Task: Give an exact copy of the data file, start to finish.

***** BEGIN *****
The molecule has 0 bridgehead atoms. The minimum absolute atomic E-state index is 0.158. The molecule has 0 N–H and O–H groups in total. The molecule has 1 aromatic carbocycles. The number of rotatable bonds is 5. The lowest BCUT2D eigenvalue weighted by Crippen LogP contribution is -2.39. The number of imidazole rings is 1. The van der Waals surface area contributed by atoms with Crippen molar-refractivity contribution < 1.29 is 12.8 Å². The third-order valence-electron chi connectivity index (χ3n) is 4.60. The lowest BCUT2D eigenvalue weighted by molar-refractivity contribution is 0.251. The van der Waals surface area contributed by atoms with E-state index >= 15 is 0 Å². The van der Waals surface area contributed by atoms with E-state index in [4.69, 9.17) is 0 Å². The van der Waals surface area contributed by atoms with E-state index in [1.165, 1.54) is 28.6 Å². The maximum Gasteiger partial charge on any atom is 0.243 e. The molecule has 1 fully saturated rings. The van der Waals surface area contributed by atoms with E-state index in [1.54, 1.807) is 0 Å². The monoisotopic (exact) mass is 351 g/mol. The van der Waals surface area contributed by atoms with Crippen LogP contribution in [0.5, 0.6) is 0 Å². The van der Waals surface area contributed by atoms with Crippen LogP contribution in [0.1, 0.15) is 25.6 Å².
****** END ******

The molecule has 0 bridgehead atoms. The minimum absolute atomic E-state index is 0.158. The molecule has 0 N–H and O–H groups in total. The molecule has 1 aromatic carbocycles. The number of rotatable bonds is 5. The lowest BCUT2D eigenvalue weighted by Crippen LogP contribution is -2.39. The number of imidazole rings is 1. The van der Waals surface area contributed by atoms with Crippen molar-refractivity contribution < 1.29 is 12.8 Å². The third-order valence-electron chi connectivity index (χ3n) is 4.60. The lowest BCUT2D eigenvalue weighted by molar-refractivity contribution is 0.251. The van der Waals surface area contributed by atoms with E-state index >= 15 is 0 Å². The van der Waals surface area contributed by atoms with E-state index in [4.69, 9.17) is 0 Å². The van der Waals surface area contributed by atoms with E-state index in [1.165, 1.54) is 28.6 Å². The maximum Gasteiger partial charge on any atom is 0.243 e. The molecule has 1 fully saturated rings. The van der Waals surface area contributed by atoms with E-state index in [1.54, 1.807) is 0 Å². The monoisotopic (exact) mass is 351 g/mol. The van der Waals surface area contributed by atoms with Crippen LogP contribution in [0.5, 0.6) is 0 Å². The van der Waals surface area contributed by atoms with Crippen LogP contribution in [0.1, 0.15) is 25.6 Å².